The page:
Although it has had its share of rocky times, no one will deny McDonald’s has been an unbelievable success. When it was started in 1955 by Chicago milkshake salesman, Ray Kroc, the company was struggling. Kroc had a small office in a less-than-appealing Chicago office building and decided not to pay himself a salary. A good idea, since there was not enough money coming in to do so.
At that time. Kroc had a vision of franchising McDonald’s throughout the Chicago area. Al Golin, a young, public relations professional, contacted Kroc, and together they set out to make it happen. Kroc was so impressed with Golin and his small firm that he hired him for $500 a month, the equivalent of about $4500 today. Golin told Kroc he had to create a “trust bank” for McDonald’s, what we would call today, a “brand.”
You create brands by telling a “story.” That’s what McDonald’s did and with more than 35,000 franchises and after billions of hamburgers sold, it’s clear this story has certainly paid off.
Long before “cause marketing” and social responsibility were considerations, especially when it came to branding a company, Golin encouraged the McDonald’s Corporation to do things that would make it stand out as a firm that gives back to the community. Among his suggestions were:
1.The creation of Ronald McDonald Houses. An entirely new concept, they were established so that the parents of seriously ill children that required treatment in distant hospitals would have a place to stay at minimal or no cost while the child was under treatment.
2. Start the McDonald’s All-American High School Basketball Games, which bring all-star boys and girls basketball teams from the U.S., and now Canada, to compete. Some say these games are what got women’s basketball off the ground.
3. Encourage McDonald’s to play an active role in the Jerry Lewis Muscular Dystrophy Association Labor Day Telethon.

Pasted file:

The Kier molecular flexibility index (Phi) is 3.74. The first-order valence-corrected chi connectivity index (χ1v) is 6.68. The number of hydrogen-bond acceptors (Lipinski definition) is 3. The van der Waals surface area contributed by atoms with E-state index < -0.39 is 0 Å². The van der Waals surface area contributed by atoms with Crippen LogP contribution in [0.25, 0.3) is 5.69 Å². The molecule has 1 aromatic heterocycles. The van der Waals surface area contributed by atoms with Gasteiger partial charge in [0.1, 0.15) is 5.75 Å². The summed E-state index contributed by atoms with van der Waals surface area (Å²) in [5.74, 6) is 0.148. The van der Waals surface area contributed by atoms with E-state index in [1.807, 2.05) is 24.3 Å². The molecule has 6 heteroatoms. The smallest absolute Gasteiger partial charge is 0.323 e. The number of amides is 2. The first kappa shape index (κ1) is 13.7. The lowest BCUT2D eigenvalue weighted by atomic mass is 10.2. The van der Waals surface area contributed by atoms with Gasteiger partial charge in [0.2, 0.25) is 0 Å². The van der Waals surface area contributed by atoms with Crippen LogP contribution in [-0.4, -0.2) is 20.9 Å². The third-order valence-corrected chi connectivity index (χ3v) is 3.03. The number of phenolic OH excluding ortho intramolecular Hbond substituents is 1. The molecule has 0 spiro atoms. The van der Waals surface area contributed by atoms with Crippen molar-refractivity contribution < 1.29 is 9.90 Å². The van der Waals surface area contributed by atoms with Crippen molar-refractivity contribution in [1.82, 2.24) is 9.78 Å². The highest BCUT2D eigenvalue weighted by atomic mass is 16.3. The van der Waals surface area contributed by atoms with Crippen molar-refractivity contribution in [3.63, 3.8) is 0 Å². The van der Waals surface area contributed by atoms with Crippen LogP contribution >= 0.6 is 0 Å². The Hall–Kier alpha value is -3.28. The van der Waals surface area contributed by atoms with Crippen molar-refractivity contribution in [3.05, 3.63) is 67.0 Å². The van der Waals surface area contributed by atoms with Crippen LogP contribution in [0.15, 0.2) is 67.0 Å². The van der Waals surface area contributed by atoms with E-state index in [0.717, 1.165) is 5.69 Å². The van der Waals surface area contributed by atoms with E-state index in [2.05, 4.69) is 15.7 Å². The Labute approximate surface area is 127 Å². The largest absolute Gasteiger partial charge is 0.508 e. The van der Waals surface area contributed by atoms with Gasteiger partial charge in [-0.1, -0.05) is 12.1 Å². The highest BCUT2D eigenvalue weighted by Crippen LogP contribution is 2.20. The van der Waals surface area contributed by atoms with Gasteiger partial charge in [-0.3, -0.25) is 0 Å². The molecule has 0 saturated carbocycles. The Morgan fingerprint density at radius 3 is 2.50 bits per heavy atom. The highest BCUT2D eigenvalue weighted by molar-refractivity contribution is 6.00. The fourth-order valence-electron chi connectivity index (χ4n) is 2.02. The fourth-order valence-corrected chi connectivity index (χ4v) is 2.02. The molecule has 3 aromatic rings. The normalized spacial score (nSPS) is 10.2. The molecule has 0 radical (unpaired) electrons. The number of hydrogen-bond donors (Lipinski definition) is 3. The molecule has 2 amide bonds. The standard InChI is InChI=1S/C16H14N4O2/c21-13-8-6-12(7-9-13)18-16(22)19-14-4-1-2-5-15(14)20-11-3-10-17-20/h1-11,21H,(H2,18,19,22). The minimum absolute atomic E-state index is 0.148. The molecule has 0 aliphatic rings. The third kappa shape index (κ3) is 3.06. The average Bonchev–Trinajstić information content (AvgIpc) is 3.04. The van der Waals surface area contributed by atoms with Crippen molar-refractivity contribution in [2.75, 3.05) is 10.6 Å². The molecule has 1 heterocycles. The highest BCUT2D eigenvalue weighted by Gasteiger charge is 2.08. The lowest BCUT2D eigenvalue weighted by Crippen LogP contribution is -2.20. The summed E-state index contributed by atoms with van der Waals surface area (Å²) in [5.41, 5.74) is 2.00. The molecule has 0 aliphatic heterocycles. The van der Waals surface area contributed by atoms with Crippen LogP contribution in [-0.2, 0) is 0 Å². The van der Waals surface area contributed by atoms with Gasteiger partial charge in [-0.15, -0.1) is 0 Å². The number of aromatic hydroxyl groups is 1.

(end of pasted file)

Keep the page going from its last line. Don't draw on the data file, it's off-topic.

4. The creation of Hamburger University. Golin wanted McDonald’s customers to know that the young people working at their restaurants had been professionally taught to make hamburgers that were safe, healthy, inexpensive, and good to eat. Among the key principles taught at Hamburger University was to anticipate crises. “Fix it before it breaks,” was their favorite aphorism.
The steps Golin took went far beyond the usual press release used to promote a company or get editors to write about McDonald’s. What he did was to turn McDonald’s into a brand that told Americans:
- This is a worthy company
- It gives back to the community
- McDonald’s helps young people become professionals
These steps were effective and, by the 1970s, just about everyone in the U.S. had heard of McDonald’s and people throughout the country wanted to be a part of this success story and were buying franchises.
In his memoirs, Kroc wrote, “we would never have made it without [Golin’s] help. We were immature amateurs with virtually no friends.” He went on to say that Golin and his colleagues “deserve a lot of the credit for making McDonald’s a household word.”
There are several takeaways from this story. For instance, if Kroc couldn’t even pay himself a salary, how was he going to pay for advertising, which was likely even more expensive at that time than it is today. Remember, the 1950s was the “golden age of advertising.” Everyone wanted to advertise at just about any cost. So, with no money, about the only option Kroc had was to turn to much more economical PR to get the word out about his firm.
Another thing to remember is, it’s usually less expensive, more powerful, and longer lasting to create a vision about a company using PR than advertising. A company vision is typically something that is inspiring. It helps make customers, as well as their employees, feel good about a company.
You create visions by telling a “story” about a company. That’s what Golin did for McDonald’s. And today with more than 35,000 franchises and after billions of hamburgers sold, it’s clear this vision certainly paid off.
Robert Kravitz, www.alturasolutions.com